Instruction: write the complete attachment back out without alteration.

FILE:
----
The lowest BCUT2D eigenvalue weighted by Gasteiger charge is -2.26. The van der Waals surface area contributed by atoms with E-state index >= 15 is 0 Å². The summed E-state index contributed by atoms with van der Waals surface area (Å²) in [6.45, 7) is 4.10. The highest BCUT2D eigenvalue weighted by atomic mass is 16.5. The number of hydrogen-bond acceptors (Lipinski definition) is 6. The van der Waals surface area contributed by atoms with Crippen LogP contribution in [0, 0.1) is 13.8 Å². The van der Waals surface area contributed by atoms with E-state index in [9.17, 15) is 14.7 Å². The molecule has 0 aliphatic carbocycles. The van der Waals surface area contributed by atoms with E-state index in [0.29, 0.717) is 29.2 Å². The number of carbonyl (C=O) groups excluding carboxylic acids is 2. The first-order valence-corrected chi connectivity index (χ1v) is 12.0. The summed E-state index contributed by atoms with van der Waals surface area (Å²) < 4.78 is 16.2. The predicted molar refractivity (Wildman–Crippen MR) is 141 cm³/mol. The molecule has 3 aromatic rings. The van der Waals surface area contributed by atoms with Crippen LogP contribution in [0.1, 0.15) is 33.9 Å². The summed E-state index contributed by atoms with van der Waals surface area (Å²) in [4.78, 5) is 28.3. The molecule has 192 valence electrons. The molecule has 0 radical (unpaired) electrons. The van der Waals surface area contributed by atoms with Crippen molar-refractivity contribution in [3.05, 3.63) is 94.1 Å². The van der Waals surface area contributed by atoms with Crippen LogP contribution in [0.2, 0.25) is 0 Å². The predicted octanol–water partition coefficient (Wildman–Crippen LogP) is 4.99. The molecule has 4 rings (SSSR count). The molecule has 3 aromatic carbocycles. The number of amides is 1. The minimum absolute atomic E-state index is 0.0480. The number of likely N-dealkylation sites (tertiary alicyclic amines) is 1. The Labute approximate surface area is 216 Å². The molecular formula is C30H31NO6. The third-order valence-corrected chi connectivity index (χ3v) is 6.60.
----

The lowest BCUT2D eigenvalue weighted by Gasteiger charge is -2.26. The van der Waals surface area contributed by atoms with E-state index >= 15 is 0 Å². The summed E-state index contributed by atoms with van der Waals surface area (Å²) in [6.45, 7) is 4.10. The highest BCUT2D eigenvalue weighted by atomic mass is 16.5. The number of hydrogen-bond acceptors (Lipinski definition) is 6. The van der Waals surface area contributed by atoms with Crippen LogP contribution in [0, 0.1) is 13.8 Å². The van der Waals surface area contributed by atoms with E-state index in [9.17, 15) is 14.7 Å². The molecule has 0 aliphatic carbocycles. The van der Waals surface area contributed by atoms with E-state index in [0.29, 0.717) is 29.2 Å². The number of carbonyl (C=O) groups excluding carboxylic acids is 2. The first-order valence-corrected chi connectivity index (χ1v) is 12.0. The summed E-state index contributed by atoms with van der Waals surface area (Å²) < 4.78 is 16.2. The predicted molar refractivity (Wildman–Crippen MR) is 141 cm³/mol. The molecule has 3 aromatic rings. The van der Waals surface area contributed by atoms with Crippen LogP contribution in [0.1, 0.15) is 33.9 Å². The summed E-state index contributed by atoms with van der Waals surface area (Å²) in [4.78, 5) is 28.3. The molecule has 192 valence electrons. The molecule has 0 radical (unpaired) electrons. The van der Waals surface area contributed by atoms with Crippen molar-refractivity contribution in [3.05, 3.63) is 94.1 Å². The van der Waals surface area contributed by atoms with Crippen LogP contribution in [0.2, 0.25) is 0 Å². The predicted octanol–water partition coefficient (Wildman–Crippen LogP) is 4.99. The molecule has 4 rings (SSSR count). The molecule has 3 aromatic carbocycles. The number of amides is 1. The minimum absolute atomic E-state index is 0.0480. The number of likely N-dealkylation sites (tertiary alicyclic amines) is 1. The Labute approximate surface area is 216 Å². The molecular formula is C30H31NO6. The third-order valence-corrected chi connectivity index (χ3v) is 6.60.